Many people, including Jews, believed that the guarantees are outright foreign aid, Bandler said.


Actually, the United States is being asked to play a role similar to that of a co-signer on an individual loan. Israel will pay both the principal and interest on the loan. Officials note that Israel has never defaulted on a financial commitment. The actual cost to the United Stares will be for bookkeeping, an amount estimated at $40 million to $140 million for the five-year period.

With the U.S. guarantees, Israel would be able to get 30-year loans rather than the seven-year term it would have to accept on its own This will not only save Israel money on interest but will allow it to pay back the funds at a time when its economy is expanding, as it is expected to do because of the influx of immigrants.

The one problem strategists may have difficulty overcoming is any attempt by the administration to link the loans to the Middle East peace process.

President Bush held up the $450 million loan guarantee finally released this spring for nearly a year until Israel provided in writing assurances that the money would not be used for housing in the West Bank and Gaza Strip. Even then, he did not appear to be fully satisfied.

“Our view is that separate and distinct loan guarantees for Ethiopian and Soviet olim should not be connected to political developments,” said Bandler of NJCRAC.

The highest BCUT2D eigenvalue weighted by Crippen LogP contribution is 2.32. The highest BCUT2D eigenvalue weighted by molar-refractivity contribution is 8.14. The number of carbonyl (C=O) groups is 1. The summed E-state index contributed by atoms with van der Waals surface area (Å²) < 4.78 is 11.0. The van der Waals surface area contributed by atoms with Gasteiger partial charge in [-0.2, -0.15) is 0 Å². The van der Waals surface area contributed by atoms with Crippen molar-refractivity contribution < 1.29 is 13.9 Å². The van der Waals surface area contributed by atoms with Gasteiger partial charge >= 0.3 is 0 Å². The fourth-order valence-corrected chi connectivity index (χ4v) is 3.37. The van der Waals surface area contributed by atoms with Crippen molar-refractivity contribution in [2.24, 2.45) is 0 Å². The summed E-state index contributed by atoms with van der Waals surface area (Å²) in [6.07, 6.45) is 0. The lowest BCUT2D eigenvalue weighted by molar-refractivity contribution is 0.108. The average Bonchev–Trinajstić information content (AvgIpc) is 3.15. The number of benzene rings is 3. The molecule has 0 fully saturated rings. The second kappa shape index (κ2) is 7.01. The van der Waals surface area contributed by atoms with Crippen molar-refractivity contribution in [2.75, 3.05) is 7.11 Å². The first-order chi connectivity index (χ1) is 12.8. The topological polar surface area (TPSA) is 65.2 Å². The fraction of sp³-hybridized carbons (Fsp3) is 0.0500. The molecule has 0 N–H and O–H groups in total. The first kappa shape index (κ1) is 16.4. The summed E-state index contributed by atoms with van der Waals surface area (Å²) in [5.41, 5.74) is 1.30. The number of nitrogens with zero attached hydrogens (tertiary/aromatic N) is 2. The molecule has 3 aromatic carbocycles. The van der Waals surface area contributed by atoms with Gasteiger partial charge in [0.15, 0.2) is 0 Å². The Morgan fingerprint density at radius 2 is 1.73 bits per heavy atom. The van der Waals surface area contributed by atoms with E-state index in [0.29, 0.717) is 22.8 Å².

“We believe this should be dealt with as a humanitarian issue and not tied to others,” said Hoenlein of the Conference of Presidents.

He said that when a delegation of Jewish leaders met with Secretary of State James Baker last Thursday, Baker told them the loan guarantees should not be linked to the peace process.

But when leaders of the Union of Orthodox Jewish Congregations of America met with Bush two weeks ago, the president hinted that Israel’s continued building of settlements in the West Bank and Gaza Strip could complicate approval of the guarantees.


Bush has long called the settlements an obstacle to peace. But leaders of the Orthodox Union said he did not explicitly condition approval of the guarantees or expanding settlements.

Meanwhile, the campaign to support the loan guarantees is moving ahead. Many rabbis spoke about it to their congregations on Shavuot. The issue was discussed by the Orthodox Union at a recent meeting of its Institute for Public Affairs here. Other organizations having conferences over the summer will also highlight the issue.

A letter-writing campaign to members of Congress has already started. After Congress returns in September, many organizations will bring their members to Washington to personally lobby Congress.

NJCRAC’S executive committee met in Chicago last week and announced plans to have a fly-in from the umbrella group’s national and local member organizations as part of this effort.

This campaign will demonstrate how American Jewry “function as a community, with each element utilizing its strength,” Hoenlein said.